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Henry Fogel
Fanfare, March 2013

If one singer stands out in an excellent cast, it is Dimitra Theodossiou. Theodossiou floats glorious pianissimi, soars over the entire ensemble when required, sculpts long phrases naturally, and is deeply inside the character. This is a truly triumphant performance, and marks the arrival of a major Verdi soprano for our time.

The remainder of the cast is very good…Meli and De Biasio…sing beautifully, using the full range of dynamics available to them, and both have strong top notes produced without strain. Michele Pertusi…gives a performance of great distinction…three men, two tenors and a bass, share the load fairly equally, and it is a great strength of this performance that they are all very good.

The stage production is extremely traditional…We get simple backdrops that create the illusion of location…and very elaborate and effective period costumes. © 2013 Fanfare Read complete review

Janos Gardonyi
The WholeNote, January 2013

…Francesco Meli provides some enchanting moments while the girl (daughter of the leader of the Crusade), Giselda, the dramatic-soprano lead, sung by the formidable Dimitra Theodossiou, soldiers magnificently through all four acts from breathtaking pianissimo solos to fortissimo outbreaks with shattering high notes as in the finale of the second act. To top it all she displays such vocal acrobatics in her fourth act cabaletta that even the brilliant conductor, Daniele Callegari seems visibly delighted.

Choruses feature heavily in this opera…Most notable here is the supremely beautiful trio at the end of Act Three that gives me shivers of pleasure every time I hear it. The underpinning voice in the trio is the lead baritone, Michele Pertusi, the evil brother turned hermit (sung at the Met by Samuel Ramey) whose voice of stentorian power and great sensitivity is so magnificent that all I can say is: “Oh, brother, can he ever sing!!” Overall a memorable production, worthy of Verdi. © 2013 The WholeNote Read complete review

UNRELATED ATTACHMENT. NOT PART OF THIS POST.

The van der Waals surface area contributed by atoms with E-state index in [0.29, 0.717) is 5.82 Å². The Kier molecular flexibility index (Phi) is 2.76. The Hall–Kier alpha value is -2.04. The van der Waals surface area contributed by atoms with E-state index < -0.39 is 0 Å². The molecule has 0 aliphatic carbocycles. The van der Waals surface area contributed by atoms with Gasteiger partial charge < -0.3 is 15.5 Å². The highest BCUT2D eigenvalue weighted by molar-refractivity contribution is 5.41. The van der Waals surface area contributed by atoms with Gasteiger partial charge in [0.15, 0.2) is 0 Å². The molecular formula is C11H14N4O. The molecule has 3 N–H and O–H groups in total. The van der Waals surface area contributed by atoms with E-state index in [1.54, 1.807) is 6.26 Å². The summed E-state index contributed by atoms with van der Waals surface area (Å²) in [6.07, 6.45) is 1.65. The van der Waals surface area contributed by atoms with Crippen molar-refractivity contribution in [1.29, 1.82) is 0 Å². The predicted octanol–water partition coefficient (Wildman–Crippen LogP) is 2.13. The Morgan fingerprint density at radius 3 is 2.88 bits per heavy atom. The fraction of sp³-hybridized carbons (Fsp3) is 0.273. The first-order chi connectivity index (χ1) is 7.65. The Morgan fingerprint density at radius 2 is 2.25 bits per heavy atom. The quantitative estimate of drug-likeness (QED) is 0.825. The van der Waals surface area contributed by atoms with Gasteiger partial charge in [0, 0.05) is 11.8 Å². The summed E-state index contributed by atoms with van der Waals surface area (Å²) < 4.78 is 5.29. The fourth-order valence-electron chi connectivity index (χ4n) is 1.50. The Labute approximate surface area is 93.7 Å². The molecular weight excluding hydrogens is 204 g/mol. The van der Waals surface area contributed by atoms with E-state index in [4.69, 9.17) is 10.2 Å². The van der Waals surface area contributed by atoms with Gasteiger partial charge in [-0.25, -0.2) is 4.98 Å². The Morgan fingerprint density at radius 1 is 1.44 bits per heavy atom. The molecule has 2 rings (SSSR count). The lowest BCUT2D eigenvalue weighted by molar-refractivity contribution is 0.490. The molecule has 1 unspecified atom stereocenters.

Simon Thompson
MusicWeb International, January 2013

The first release I encountered in Parma’s complete Verdi series was I Due Foscari, a release which was momentarily impressive but which left me fundamentally fairly indifferent. This Lombardi is a lot better, an improvement in almost every respect.

The thing that really marks out this release…is the singing. The punishing role of Giselda requires drama, poignancy, coloratura and religious fervour. Dimitra Theodossiou does a very good job of providing all of these…her expressions of grief and fear are always convincing and very attractively sung. Her lover, Oronte, is sung by the clarion-bright tenor of Francesco Meli. He sings at his very best here: light, exciting, lyrical and beautiful. La mia letizia infondere, his Act 2 declaration of love, pulses with excitement and lyricism, and the message from beyond the grave which he delivers at the start of Act 4 is gorgeously ethereal. Equally fine, but with the advantage of authority and splendour, is Michele Pertusi as Pagano…He is clearly having a fantastic time, particularly in his villainous Act 1 aria, which is sung with a thrilling edge of vigour. He then manages to moderate his tone most impressively to carry a convincing quality of repentance and holiness. The joint contribution of these three makes the baptism scene of Act 3…the highlight of the opera. Their voices blend beautifully and they all seem completely convinced by the quality of what they are doing. Roberto di Biasio sounds much more comfortable than he did in Foscari, and Roberto Tagliavini, as in Foscari, makes the most of his small role.

In many ways, though, the most important character in this opera is the chorus, who have a major role to play in almost every scene. They sing with brilliant conviction throughout, something acknowledged by the audience in their applause, and they are used with intelligence by the director. Their choruses to Jerusalem, at the start of Act 3 and the end of Act 4, are merely their finest moments; they cover themselves in glory at every turn, illustrating the very best traditions of Italian opera choruses as they do so. Daniele Callegari reinvigorates the Parma Orchestra so that they sound much, much better than they did in Foscari. They play with a level of passion that they did not display in that release, and the violin solo that introduces the baptism scene is wonderfully realised.

It deserves to be far better known than it is, and I hope this DVD helps to achieve that. © 2013 MusicWeb International Read complete review

Robert Benson, November 2012

I Lombardi has many impressive arias…This new splendid Pama DVD makes a strong case for I Lombardi, with state-of-the-art video and audio. © 2012 Read complete review

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